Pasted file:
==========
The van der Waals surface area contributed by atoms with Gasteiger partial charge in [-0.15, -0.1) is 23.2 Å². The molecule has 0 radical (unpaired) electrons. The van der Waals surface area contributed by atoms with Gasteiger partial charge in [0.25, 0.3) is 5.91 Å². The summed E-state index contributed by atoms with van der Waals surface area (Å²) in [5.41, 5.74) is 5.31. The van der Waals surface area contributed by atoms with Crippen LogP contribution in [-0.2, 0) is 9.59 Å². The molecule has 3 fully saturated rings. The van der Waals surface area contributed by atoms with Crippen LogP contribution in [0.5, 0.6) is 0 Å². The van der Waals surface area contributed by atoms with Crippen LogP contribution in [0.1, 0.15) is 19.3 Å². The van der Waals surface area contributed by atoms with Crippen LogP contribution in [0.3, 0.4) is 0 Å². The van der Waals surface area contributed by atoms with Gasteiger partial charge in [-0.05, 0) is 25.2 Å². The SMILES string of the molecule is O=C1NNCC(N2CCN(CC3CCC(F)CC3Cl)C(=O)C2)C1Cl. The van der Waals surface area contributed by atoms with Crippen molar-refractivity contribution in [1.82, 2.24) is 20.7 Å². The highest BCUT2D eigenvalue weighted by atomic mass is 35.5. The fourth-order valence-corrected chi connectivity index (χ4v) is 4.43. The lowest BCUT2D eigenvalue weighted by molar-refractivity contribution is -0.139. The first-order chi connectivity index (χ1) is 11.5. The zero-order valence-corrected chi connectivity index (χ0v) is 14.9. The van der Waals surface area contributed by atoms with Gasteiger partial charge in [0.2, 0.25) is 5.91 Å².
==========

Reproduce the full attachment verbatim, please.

The van der Waals surface area contributed by atoms with Gasteiger partial charge in [-0.15, -0.1) is 23.2 Å². The molecule has 0 radical (unpaired) electrons. The van der Waals surface area contributed by atoms with Gasteiger partial charge in [0.25, 0.3) is 5.91 Å². The summed E-state index contributed by atoms with van der Waals surface area (Å²) in [5.41, 5.74) is 5.31. The van der Waals surface area contributed by atoms with Crippen LogP contribution in [-0.2, 0) is 9.59 Å². The molecule has 3 fully saturated rings. The van der Waals surface area contributed by atoms with Crippen LogP contribution in [0.5, 0.6) is 0 Å². The van der Waals surface area contributed by atoms with Crippen LogP contribution in [0.1, 0.15) is 19.3 Å². The van der Waals surface area contributed by atoms with Crippen LogP contribution in [0.3, 0.4) is 0 Å². The van der Waals surface area contributed by atoms with Gasteiger partial charge in [-0.05, 0) is 25.2 Å². The SMILES string of the molecule is O=C1NNCC(N2CCN(CC3CCC(F)CC3Cl)C(=O)C2)C1Cl. The van der Waals surface area contributed by atoms with Crippen molar-refractivity contribution in [1.82, 2.24) is 20.7 Å². The highest BCUT2D eigenvalue weighted by atomic mass is 35.5. The fourth-order valence-corrected chi connectivity index (χ4v) is 4.43. The lowest BCUT2D eigenvalue weighted by molar-refractivity contribution is -0.139. The first-order chi connectivity index (χ1) is 11.5. The zero-order valence-corrected chi connectivity index (χ0v) is 14.9. The van der Waals surface area contributed by atoms with Gasteiger partial charge in [0.2, 0.25) is 5.91 Å².